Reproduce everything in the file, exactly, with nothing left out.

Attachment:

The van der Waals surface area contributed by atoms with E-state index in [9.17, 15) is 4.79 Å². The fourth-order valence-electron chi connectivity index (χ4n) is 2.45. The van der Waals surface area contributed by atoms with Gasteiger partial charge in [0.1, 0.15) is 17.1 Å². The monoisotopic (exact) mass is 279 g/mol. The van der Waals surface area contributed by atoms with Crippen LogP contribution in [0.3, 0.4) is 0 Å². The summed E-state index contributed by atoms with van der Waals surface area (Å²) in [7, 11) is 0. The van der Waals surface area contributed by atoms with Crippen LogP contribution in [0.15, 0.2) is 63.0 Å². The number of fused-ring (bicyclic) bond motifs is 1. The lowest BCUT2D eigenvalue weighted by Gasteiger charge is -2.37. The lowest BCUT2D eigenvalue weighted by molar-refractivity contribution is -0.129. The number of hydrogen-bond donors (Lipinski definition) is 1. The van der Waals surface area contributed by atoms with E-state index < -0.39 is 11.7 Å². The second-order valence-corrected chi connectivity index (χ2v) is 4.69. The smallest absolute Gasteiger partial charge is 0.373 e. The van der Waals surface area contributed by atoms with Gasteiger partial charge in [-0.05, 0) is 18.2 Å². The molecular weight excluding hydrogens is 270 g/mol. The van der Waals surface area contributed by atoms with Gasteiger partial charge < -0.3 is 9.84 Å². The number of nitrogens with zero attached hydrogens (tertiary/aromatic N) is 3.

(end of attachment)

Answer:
The van der Waals surface area contributed by atoms with E-state index in [9.17, 15) is 4.79 Å². The fourth-order valence-electron chi connectivity index (χ4n) is 2.45. The van der Waals surface area contributed by atoms with Gasteiger partial charge in [0.1, 0.15) is 17.1 Å². The monoisotopic (exact) mass is 279 g/mol. The van der Waals surface area contributed by atoms with Crippen LogP contribution in [0.3, 0.4) is 0 Å². The summed E-state index contributed by atoms with van der Waals surface area (Å²) in [7, 11) is 0. The van der Waals surface area contributed by atoms with Crippen LogP contribution in [0.15, 0.2) is 63.0 Å². The number of fused-ring (bicyclic) bond motifs is 1. The lowest BCUT2D eigenvalue weighted by Gasteiger charge is -2.37. The lowest BCUT2D eigenvalue weighted by molar-refractivity contribution is -0.129. The number of hydrogen-bond donors (Lipinski definition) is 1. The van der Waals surface area contributed by atoms with E-state index < -0.39 is 11.7 Å². The second-order valence-corrected chi connectivity index (χ2v) is 4.69. The smallest absolute Gasteiger partial charge is 0.373 e. The van der Waals surface area contributed by atoms with Gasteiger partial charge in [-0.05, 0) is 18.2 Å². The molecular weight excluding hydrogens is 270 g/mol. The van der Waals surface area contributed by atoms with Gasteiger partial charge < -0.3 is 9.84 Å². The number of nitrogens with zero attached hydrogens (tertiary/aromatic N) is 3.